As iPhone sales drop, Apple reportedly asks suppliers to cut their component prices

As iPhone sales drop, Apple reportedly asks suppliers to cut their component prices
As if we needed more confirmation that iPhone sales aren't doing as well as analysts expected, an index of 19 Apple suppliers tracked by Nikkei, is showing a revenue slump for the first time since 2016.

The Taiwanese company Catcher that makes the metal frames for the iPhone X, had a disastrous 28% decrease in December revenue and the iPhone camera lens maker Largan Precision managed to beat it with 33.86% drop in sales then.

The revenue of Apple's chief assembler - Foxconn - fell 8.27% in December from the same period last year, too, which the company attributes to "the relatively large scale decline in the consumer electronics segment."

Apple attributes the slower-than-expected iPhone sales to the US trade war with China and other external factors and has reportedly asked suppliers to cut their prices 10% which would mean a pretty terrible quarter for them as the price drop would come on top of diminished sale projections.

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31 Comments

1. Gustavoar

Posts: 22; Member since: Jan 13, 2016

Apple always abusing its power over suppliers. No news here.

6. emvxl

Posts: 140; Member since: Sep 29, 2009

I was going to say. "Our bottom line first before yours".

27. Finalflash

Posts: 4063; Member since: Jul 23, 2013

This might have a very disastrous effect. As Apple pushes for lower and even thinner margins for its suppliers, they'll start folding and end up being bought out by competitors, which will then proceed to charge Apple an arm and a leg for the same stuff. It is literally a straight up dumpster fire over at Cupertino apparently. A very rich dumpster fire, but a dumpster fire nonetheless.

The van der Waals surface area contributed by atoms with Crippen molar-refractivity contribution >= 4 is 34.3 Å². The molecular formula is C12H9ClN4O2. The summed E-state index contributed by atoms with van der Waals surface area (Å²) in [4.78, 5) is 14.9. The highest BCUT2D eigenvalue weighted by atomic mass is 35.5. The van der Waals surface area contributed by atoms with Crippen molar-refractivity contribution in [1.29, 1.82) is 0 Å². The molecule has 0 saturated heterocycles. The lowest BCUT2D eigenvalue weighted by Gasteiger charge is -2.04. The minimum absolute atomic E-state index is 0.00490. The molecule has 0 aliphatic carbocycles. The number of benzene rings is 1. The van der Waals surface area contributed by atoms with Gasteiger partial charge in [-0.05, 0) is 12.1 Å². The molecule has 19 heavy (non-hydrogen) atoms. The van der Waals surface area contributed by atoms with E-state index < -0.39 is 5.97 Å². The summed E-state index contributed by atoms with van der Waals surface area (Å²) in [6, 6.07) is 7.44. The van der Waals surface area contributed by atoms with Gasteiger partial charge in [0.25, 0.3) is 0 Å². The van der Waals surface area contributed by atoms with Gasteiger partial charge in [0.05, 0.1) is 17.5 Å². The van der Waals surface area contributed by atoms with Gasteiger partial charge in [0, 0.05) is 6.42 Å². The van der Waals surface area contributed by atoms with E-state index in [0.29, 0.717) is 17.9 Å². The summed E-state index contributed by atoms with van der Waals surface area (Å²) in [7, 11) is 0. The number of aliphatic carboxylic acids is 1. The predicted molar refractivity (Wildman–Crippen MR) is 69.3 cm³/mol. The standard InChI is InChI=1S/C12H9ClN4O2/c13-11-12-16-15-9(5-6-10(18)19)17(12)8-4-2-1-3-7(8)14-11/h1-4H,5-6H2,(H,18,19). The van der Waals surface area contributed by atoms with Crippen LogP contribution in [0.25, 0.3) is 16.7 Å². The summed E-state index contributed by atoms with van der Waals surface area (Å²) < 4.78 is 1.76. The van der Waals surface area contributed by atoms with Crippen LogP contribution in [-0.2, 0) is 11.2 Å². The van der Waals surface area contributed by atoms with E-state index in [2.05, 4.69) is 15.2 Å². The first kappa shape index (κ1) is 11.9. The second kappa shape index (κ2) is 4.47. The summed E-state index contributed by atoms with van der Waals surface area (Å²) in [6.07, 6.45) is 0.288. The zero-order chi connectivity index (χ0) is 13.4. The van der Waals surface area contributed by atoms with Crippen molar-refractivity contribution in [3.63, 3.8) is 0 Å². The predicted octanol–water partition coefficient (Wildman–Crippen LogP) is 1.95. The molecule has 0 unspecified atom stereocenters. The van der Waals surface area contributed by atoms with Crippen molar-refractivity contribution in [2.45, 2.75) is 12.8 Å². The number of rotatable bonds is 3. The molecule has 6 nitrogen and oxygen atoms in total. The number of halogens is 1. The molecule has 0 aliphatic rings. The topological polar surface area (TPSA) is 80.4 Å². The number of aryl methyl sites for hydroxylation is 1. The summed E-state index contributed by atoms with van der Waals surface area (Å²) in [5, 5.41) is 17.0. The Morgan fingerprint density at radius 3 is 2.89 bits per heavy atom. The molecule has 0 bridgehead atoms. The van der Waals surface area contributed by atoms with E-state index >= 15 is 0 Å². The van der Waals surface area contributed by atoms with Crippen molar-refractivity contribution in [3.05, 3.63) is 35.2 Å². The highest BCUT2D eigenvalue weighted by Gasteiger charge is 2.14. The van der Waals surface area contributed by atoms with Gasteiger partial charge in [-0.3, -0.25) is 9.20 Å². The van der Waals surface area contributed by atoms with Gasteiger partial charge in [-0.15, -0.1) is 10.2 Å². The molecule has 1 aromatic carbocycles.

2. cmdacos

Posts: 4104; Member since: Nov 01, 2016

And this company holds higher moral ground than QC? Don't think so...

3. Whitedot

Posts: 771; Member since: Sep 26, 2017

Apple, do 10% off for your products my business had a bad month?

7. RebelwithoutaClue unregistered

You can always ask, just like Apple is asking. And suppliers can say no, with the risk Apple will go to the competition of course. And if Apple says no to you, you can go to the competition as well. Pretty basic supply and demand.

11. Whitedot

Posts: 771; Member since: Sep 26, 2017

You can always look for a free ride . World is full of them.

14. alligator

Posts: 94; Member since: Jan 09, 2016

But if Apple is your largest client (sometimes the only one) then you cannot say No because you are in risk to lose the whole business. So it's better to say Yes but keep the business. Just my thoughts.

18. RebelwithoutaClue unregistered

True, but if you rely on only one (big) customer, whose fault is that?

4. SIGPRO

Posts: 2815; Member since: Oct 03, 2012

Fruit company you a are truly a crappy company! Ask your suppliers to cut prices while a fruit phone cost around 200 euro's to make and you charge 1000 plus euro's? Where is the honesty in that? I hope the suppliers will say F you we will increase instead!

5. trnz007

Posts: 48; Member since: Feb 12, 2014

I was about to write that very same comment.... Let Apple buy components at cheap price and we consumers buy their phones at more than justifiable price... I hope the suppliers says F U to them...

12. mrochester

Posts: 978; Member since: Aug 17, 2014

Apple’s profit margin is 37-39%.

8. Vancetastic

Posts: 1103; Member since: May 17, 2017

Big company bullies smaller companies. How shocking.

9. worldpeace

Posts: 3127; Member since: Apr 15, 2016